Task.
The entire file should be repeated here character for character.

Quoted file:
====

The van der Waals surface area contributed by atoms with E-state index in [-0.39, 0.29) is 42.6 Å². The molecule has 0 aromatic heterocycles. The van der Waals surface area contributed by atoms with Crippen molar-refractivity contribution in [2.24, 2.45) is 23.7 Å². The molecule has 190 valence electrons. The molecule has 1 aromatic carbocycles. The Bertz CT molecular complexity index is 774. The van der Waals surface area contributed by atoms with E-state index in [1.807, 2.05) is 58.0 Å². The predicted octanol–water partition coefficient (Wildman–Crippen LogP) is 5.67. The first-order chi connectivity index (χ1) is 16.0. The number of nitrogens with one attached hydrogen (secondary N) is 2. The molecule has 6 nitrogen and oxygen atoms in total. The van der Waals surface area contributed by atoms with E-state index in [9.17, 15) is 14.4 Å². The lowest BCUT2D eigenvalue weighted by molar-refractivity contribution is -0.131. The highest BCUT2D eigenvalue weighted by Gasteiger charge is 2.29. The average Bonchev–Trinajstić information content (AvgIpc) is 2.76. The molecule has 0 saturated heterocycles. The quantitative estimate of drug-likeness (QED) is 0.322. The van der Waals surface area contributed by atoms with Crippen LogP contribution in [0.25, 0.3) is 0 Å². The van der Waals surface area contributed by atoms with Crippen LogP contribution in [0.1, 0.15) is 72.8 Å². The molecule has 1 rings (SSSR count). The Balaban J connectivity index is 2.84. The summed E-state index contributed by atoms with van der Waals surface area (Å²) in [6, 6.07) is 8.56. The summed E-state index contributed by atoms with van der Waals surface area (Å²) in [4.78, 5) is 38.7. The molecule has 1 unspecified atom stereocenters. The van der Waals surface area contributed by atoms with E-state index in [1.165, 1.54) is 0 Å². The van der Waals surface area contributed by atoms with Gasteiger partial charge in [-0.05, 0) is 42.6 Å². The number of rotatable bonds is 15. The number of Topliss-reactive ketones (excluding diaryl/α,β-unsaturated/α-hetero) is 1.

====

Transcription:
The van der Waals surface area contributed by atoms with E-state index in [-0.39, 0.29) is 42.6 Å². The molecule has 0 aromatic heterocycles. The van der Waals surface area contributed by atoms with Crippen molar-refractivity contribution in [2.24, 2.45) is 23.7 Å². The molecule has 190 valence electrons. The molecule has 1 aromatic carbocycles. The Bertz CT molecular complexity index is 774. The van der Waals surface area contributed by atoms with E-state index in [1.807, 2.05) is 58.0 Å². The predicted octanol–water partition coefficient (Wildman–Crippen LogP) is 5.67. The first-order chi connectivity index (χ1) is 16.0. The number of nitrogens with one attached hydrogen (secondary N) is 2. The molecule has 6 nitrogen and oxygen atoms in total. The van der Waals surface area contributed by atoms with E-state index in [9.17, 15) is 14.4 Å². The lowest BCUT2D eigenvalue weighted by molar-refractivity contribution is -0.131. The highest BCUT2D eigenvalue weighted by Gasteiger charge is 2.29. The average Bonchev–Trinajstić information content (AvgIpc) is 2.76. The molecule has 0 saturated heterocycles. The quantitative estimate of drug-likeness (QED) is 0.322. The van der Waals surface area contributed by atoms with Crippen LogP contribution in [0.25, 0.3) is 0 Å². The van der Waals surface area contributed by atoms with Crippen LogP contribution in [0.1, 0.15) is 72.8 Å². The molecule has 1 rings (SSSR count). The Balaban J connectivity index is 2.84. The summed E-state index contributed by atoms with van der Waals surface area (Å²) in [6, 6.07) is 8.56. The summed E-state index contributed by atoms with van der Waals surface area (Å²) in [4.78, 5) is 38.7. The molecule has 1 unspecified atom stereocenters. The van der Waals surface area contributed by atoms with E-state index in [1.165, 1.54) is 0 Å². The van der Waals surface area contributed by atoms with Gasteiger partial charge in [-0.05, 0) is 42.6 Å². The number of rotatable bonds is 15. The number of Topliss-reactive ketones (excluding diaryl/α,β-unsaturated/α-hetero) is 1.